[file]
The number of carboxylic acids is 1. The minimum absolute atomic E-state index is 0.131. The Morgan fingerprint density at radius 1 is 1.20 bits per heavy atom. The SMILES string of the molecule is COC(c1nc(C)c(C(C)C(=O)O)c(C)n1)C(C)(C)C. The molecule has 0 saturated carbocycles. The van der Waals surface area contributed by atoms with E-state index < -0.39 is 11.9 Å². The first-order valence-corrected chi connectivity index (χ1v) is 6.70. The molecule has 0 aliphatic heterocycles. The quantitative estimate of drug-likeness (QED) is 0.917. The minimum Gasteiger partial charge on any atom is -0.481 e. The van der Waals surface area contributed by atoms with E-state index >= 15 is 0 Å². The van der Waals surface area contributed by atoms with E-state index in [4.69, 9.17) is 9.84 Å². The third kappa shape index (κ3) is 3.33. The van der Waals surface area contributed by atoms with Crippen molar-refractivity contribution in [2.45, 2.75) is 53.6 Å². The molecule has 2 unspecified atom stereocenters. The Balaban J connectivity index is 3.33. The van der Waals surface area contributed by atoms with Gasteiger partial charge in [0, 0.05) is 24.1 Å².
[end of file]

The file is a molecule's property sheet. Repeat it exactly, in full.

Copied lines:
The number of carboxylic acids is 1. The minimum absolute atomic E-state index is 0.131. The Morgan fingerprint density at radius 1 is 1.20 bits per heavy atom. The SMILES string of the molecule is COC(c1nc(C)c(C(C)C(=O)O)c(C)n1)C(C)(C)C. The molecule has 0 saturated carbocycles. The van der Waals surface area contributed by atoms with E-state index < -0.39 is 11.9 Å². The first-order valence-corrected chi connectivity index (χ1v) is 6.70. The molecule has 0 aliphatic heterocycles. The quantitative estimate of drug-likeness (QED) is 0.917. The minimum Gasteiger partial charge on any atom is -0.481 e. The van der Waals surface area contributed by atoms with E-state index >= 15 is 0 Å². The van der Waals surface area contributed by atoms with E-state index in [4.69, 9.17) is 9.84 Å². The third kappa shape index (κ3) is 3.33. The van der Waals surface area contributed by atoms with Crippen molar-refractivity contribution in [2.45, 2.75) is 53.6 Å². The molecule has 2 unspecified atom stereocenters. The Balaban J connectivity index is 3.33. The van der Waals surface area contributed by atoms with Gasteiger partial charge in [0, 0.05) is 24.1 Å².